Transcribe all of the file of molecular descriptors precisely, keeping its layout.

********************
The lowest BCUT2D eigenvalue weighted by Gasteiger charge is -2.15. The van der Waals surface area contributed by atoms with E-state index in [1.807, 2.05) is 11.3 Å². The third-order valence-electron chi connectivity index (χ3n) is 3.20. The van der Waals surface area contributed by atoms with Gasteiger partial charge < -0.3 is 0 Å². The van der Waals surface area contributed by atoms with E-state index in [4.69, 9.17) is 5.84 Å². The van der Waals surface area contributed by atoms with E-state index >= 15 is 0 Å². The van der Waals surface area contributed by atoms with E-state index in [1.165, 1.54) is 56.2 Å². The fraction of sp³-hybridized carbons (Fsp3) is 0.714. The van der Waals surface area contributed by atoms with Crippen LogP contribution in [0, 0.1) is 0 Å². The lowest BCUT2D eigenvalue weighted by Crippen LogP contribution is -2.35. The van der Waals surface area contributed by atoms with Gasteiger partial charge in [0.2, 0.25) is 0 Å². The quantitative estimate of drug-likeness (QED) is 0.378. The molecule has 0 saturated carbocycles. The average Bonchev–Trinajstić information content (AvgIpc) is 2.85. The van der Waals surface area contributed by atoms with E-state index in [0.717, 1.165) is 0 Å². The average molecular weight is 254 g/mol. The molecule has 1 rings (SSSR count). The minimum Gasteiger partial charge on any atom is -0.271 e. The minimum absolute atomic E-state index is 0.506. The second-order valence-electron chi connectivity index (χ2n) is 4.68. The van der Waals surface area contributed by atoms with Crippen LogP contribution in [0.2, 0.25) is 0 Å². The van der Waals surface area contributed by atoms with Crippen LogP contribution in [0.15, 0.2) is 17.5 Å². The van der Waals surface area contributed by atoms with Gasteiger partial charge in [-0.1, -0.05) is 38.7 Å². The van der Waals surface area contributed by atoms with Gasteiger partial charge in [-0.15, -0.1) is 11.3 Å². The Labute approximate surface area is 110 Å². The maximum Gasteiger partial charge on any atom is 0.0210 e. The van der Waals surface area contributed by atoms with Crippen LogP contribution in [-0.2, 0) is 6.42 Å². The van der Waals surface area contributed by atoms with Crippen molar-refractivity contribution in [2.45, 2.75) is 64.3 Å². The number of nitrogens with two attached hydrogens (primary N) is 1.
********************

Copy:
The lowest BCUT2D eigenvalue weighted by Gasteiger charge is -2.15. The van der Waals surface area contributed by atoms with E-state index in [1.807, 2.05) is 11.3 Å². The third-order valence-electron chi connectivity index (χ3n) is 3.20. The van der Waals surface area contributed by atoms with Gasteiger partial charge < -0.3 is 0 Å². The van der Waals surface area contributed by atoms with E-state index in [4.69, 9.17) is 5.84 Å². The van der Waals surface area contributed by atoms with E-state index >= 15 is 0 Å². The van der Waals surface area contributed by atoms with E-state index in [1.165, 1.54) is 56.2 Å². The fraction of sp³-hybridized carbons (Fsp3) is 0.714. The van der Waals surface area contributed by atoms with Crippen LogP contribution in [0, 0.1) is 0 Å². The lowest BCUT2D eigenvalue weighted by Crippen LogP contribution is -2.35. The van der Waals surface area contributed by atoms with Gasteiger partial charge in [0.2, 0.25) is 0 Å². The quantitative estimate of drug-likeness (QED) is 0.378. The molecule has 0 saturated carbocycles. The average Bonchev–Trinajstić information content (AvgIpc) is 2.85. The van der Waals surface area contributed by atoms with E-state index in [0.717, 1.165) is 0 Å². The average molecular weight is 254 g/mol. The molecule has 1 rings (SSSR count). The minimum Gasteiger partial charge on any atom is -0.271 e. The minimum absolute atomic E-state index is 0.506. The second-order valence-electron chi connectivity index (χ2n) is 4.68. The van der Waals surface area contributed by atoms with Crippen LogP contribution in [0.2, 0.25) is 0 Å². The van der Waals surface area contributed by atoms with Crippen LogP contribution in [0.15, 0.2) is 17.5 Å². The van der Waals surface area contributed by atoms with Gasteiger partial charge in [-0.1, -0.05) is 38.7 Å². The van der Waals surface area contributed by atoms with Gasteiger partial charge in [-0.15, -0.1) is 11.3 Å². The Labute approximate surface area is 110 Å². The maximum Gasteiger partial charge on any atom is 0.0210 e. The van der Waals surface area contributed by atoms with Crippen LogP contribution in [-0.2, 0) is 6.42 Å². The van der Waals surface area contributed by atoms with Crippen molar-refractivity contribution in [2.45, 2.75) is 64.3 Å². The number of nitrogens with two attached hydrogens (primary N) is 1.